A free screening of a film about simultaneously securing the future of America’s food supply and the future of returning veterans comes to Lexington on Oct. 24.
As with so many new ideas, the idea of getting returning veterans to help themselves and others through farming came to Sgt. Adam Burke of Jacksonville, Florida, at a time of personal need. He lay bleeding on the Iraqi battlefield, and what he remembers desperately needing from God at the time was to see his family again and to live a life worthy of divine intervention.
Two years later, he took a childhood of blueberry farming to the next level and started the Veterans Farm. The land provides a place of emotional solace and job training for returning vets. “Teach these guys how to farm, they can have sustainable lives with sustainable agriculture,” Burke says. Burke and the veterans grow blueberries on the Florida farm.
A new film tells Burke’s story and the stories of others who are returning to the land once home from a foreign battlefield. Ground Operations: Battlefields to Farmfieldsshows the struggle of former servicemen and women who experienced unemployment, PTSD, addiction and attempted suicide before finding restoration for themselves and their communities in sustainable farming and ranching.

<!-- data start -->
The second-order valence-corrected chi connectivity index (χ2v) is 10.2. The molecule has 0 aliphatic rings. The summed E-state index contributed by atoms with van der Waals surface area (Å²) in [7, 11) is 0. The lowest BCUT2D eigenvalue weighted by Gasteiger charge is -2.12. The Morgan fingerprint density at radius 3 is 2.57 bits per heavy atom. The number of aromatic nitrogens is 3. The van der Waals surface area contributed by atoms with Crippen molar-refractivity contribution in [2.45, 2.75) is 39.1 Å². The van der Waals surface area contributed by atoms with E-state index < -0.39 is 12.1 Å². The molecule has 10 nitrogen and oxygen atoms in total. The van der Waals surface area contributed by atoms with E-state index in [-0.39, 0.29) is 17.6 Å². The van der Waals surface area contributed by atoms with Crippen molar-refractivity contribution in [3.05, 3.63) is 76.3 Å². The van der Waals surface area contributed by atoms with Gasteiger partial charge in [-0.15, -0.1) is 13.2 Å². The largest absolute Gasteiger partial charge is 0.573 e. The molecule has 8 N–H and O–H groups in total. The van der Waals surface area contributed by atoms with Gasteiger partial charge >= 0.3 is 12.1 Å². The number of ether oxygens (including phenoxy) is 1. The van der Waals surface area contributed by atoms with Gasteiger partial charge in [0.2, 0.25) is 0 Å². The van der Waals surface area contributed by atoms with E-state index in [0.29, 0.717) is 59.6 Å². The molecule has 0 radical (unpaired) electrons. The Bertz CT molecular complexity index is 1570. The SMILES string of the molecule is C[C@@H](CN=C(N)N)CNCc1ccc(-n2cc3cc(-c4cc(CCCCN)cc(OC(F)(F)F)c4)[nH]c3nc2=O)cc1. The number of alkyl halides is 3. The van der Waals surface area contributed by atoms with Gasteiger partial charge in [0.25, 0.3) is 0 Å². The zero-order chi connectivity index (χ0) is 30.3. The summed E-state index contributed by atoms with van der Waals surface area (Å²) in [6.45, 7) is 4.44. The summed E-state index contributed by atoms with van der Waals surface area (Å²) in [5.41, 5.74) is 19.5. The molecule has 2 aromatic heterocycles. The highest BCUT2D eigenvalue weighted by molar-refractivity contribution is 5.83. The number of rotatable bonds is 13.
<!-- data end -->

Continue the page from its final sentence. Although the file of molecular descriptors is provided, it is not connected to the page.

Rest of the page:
The 40-minute documentary produced and directed by Dulanie Ellis will be shown at 7 p.m. in Lexington on Oct. 24 at the Oleika Shrine Temple at 326 Southland Dr. The screening and accompanying event is free, but donations to Growing Warriors will be accepted. Growing Warriors is a local farmer-veteran organization and part of a national Ground Operations campaign.
There is a growing network, says Ellis, of combat veterans transitioning into sustainable farming and food production. Organizers say half of the farmers in America are at retirement age and that the USDA is calling for one million new farmers and ranchers in the next 10 years.
Ground Operations makes the point that the work is perfect for returning service personnel “who need a place to de-escalate from the high-velocity impact of combat” and “who need a new mission.” The documentary “follows an ensemble of young men and women who tell us why they joined the military, how the war changed them, how they’ve struggled to return home and ultimately, how they found sustainable farming and ranching to be the answer to a dream,” according to a press release.
There will be a light supper served at the Oct. 24 showing and a panel discussion about veterans strengthening America’s food security with Ellis, Mike Lewis from Growing Warriors and others. The event will coincide with the American Farmland Trust conference to be held in Lexington.
October 14, 2014